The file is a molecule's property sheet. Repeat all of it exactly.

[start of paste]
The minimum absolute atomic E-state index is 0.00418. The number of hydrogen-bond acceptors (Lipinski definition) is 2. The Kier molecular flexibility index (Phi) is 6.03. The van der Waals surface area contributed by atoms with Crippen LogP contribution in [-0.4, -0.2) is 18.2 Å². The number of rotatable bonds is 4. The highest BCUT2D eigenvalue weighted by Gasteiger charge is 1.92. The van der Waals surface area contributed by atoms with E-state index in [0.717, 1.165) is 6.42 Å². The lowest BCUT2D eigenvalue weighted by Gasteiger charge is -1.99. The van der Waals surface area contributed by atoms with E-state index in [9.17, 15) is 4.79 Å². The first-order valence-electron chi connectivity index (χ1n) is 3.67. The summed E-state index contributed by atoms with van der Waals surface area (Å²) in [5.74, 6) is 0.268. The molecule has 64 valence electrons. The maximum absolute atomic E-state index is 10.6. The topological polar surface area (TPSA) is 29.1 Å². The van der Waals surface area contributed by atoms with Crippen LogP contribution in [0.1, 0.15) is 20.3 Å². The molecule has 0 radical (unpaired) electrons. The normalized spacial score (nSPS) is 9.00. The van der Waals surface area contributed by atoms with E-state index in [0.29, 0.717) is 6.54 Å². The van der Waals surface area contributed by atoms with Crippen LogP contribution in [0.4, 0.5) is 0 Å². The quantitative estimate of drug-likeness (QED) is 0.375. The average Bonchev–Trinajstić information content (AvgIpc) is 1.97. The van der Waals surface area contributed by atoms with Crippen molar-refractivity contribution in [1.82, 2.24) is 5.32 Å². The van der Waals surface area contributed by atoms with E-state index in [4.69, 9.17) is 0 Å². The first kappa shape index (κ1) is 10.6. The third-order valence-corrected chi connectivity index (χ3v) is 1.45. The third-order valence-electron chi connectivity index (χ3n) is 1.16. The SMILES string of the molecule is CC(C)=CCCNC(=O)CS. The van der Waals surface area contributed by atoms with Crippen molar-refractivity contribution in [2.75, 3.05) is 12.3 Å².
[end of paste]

The minimum absolute atomic E-state index is 0.00418. The number of hydrogen-bond acceptors (Lipinski definition) is 2. The Kier molecular flexibility index (Phi) is 6.03. The van der Waals surface area contributed by atoms with Crippen LogP contribution in [-0.4, -0.2) is 18.2 Å². The number of rotatable bonds is 4. The highest BCUT2D eigenvalue weighted by Gasteiger charge is 1.92. The van der Waals surface area contributed by atoms with E-state index in [0.717, 1.165) is 6.42 Å². The lowest BCUT2D eigenvalue weighted by Gasteiger charge is -1.99. The van der Waals surface area contributed by atoms with E-state index in [9.17, 15) is 4.79 Å². The first-order valence-electron chi connectivity index (χ1n) is 3.67. The summed E-state index contributed by atoms with van der Waals surface area (Å²) in [5.74, 6) is 0.268. The molecule has 64 valence electrons. The maximum absolute atomic E-state index is 10.6. The topological polar surface area (TPSA) is 29.1 Å². The van der Waals surface area contributed by atoms with Crippen LogP contribution in [0.1, 0.15) is 20.3 Å². The molecule has 0 radical (unpaired) electrons. The normalized spacial score (nSPS) is 9.00. The van der Waals surface area contributed by atoms with E-state index in [0.29, 0.717) is 6.54 Å². The van der Waals surface area contributed by atoms with Crippen LogP contribution in [0.4, 0.5) is 0 Å². The quantitative estimate of drug-likeness (QED) is 0.375. The average Bonchev–Trinajstić information content (AvgIpc) is 1.97. The van der Waals surface area contributed by atoms with Crippen molar-refractivity contribution in [1.82, 2.24) is 5.32 Å². The van der Waals surface area contributed by atoms with E-state index in [4.69, 9.17) is 0 Å². The first kappa shape index (κ1) is 10.6. The third-order valence-corrected chi connectivity index (χ3v) is 1.45. The third-order valence-electron chi connectivity index (χ3n) is 1.16. The SMILES string of the molecule is CC(C)=CCCNC(=O)CS. The van der Waals surface area contributed by atoms with Crippen molar-refractivity contribution in [2.75, 3.05) is 12.3 Å².